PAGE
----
One of the PAX10 I had on my eye on was Bastion, a visually stunning action adventure/RPG-like game by first time developers, Supergiant Games. And my god, Bastion is beautiful. The colors are deep hued and vivid, with swirling clouds and trees in the background and perfectly shaded blocks and creatures in the direct aspect. I was able to play the first section of the beginning and it plays very much like an action adventure game, with weaponry on X/A/B and health potions on Y (assuming it contracts with XBLA, of course). You start off as the hero, waking up on a stone platform floating in a colorful sky. As you awake and walk forward, the world builds itself under your feet. A narrator (that, oddly enough, sounds to me a lot like The Stranger from the Big Lebowski) tells us that our hero is trying to put the world back together. All of the breakable environment items turn into tiny blue seedlike materials that gravitate towards you. I asked the exhibitor what they were and he said they were pieces of the world. The more you collect, the more objects you can create. I adored the lush and captivating look of Bastion. The release date is tentatively schedule for Q2 of 2011, and although I played it using an Xbox controller, there is still no confirmed platform for the game.
I was also impressed by Hoard, a top down dual analog action game ‘about dragons and their treasure’ created by Vancouver's Big Sandwich Games. We were lucky enough to get to play two rounds of Hoard, one co-op and one versus, with Tyler Sigman, the designer of the game. You play as a dragon flying over a medieval landscape of watchtowers, small townships and fields. And as a dragon, your objective is to pillage and burn as much of the above as possible. There are princesses to kidnap, villagers to scare, wagons to steal gold from and knights to eliminate. As seen from a top down perspective with a frame of wood surrounding the land, Hoard is definitely paying homage to the tabletop gaming genre. And I have to admit, it's pretty fun hijacking pointy-hatted princesses from their carriages in order to turn around and ransom them back to the kingdom for gold. We asked Tyler about the variation of the game and he said there are dozens of maps and a few other game types beyond co-op and multiplayer. He also educated us on the best ways to obtain higher scores by allowing certain villages to become more valuable before just casually burninating the entire map. The game was a lot more intricate and challenging than I originally thought at first glance, and should be a great fit for strategists and party gamers alike. Hoard will be released on PSN this month, and is definitely worth the investment.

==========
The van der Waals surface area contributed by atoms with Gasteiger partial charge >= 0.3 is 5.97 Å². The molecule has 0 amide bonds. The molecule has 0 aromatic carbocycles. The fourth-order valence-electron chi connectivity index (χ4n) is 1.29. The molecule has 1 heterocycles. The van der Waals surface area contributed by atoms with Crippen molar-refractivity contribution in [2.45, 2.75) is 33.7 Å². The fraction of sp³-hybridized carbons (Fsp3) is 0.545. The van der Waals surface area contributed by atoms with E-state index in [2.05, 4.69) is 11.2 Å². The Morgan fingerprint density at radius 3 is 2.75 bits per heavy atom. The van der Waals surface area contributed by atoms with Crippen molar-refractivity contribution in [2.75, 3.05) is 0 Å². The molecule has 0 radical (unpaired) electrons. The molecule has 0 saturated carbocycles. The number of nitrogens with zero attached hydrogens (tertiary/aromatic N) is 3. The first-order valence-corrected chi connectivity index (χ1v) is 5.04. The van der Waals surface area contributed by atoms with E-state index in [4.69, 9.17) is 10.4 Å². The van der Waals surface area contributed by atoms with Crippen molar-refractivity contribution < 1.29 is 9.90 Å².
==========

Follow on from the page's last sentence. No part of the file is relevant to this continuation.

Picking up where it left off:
It's always great to support the independent market. I feel as though this is where we always see the most innovation and the real risks being taken. Without these gems we are doomed to see only less risky sequels flooding the market-I believe the game market needs them to survive. I suggest you give a few of the above titles a try, as you will not be disappointed. And I would like to thank Penny Arcade for the PAX10, where every year unknown or emerging designers can promote their work in the most friendly and welcoming environment. Kudos.
*The top picture is my complete collection of PAX swag minus a couple of buttons I acquired by playing Dishwasher: Vampire Smile and Raskulls, a cute little action platformer with some adorable playable characters. *shock!*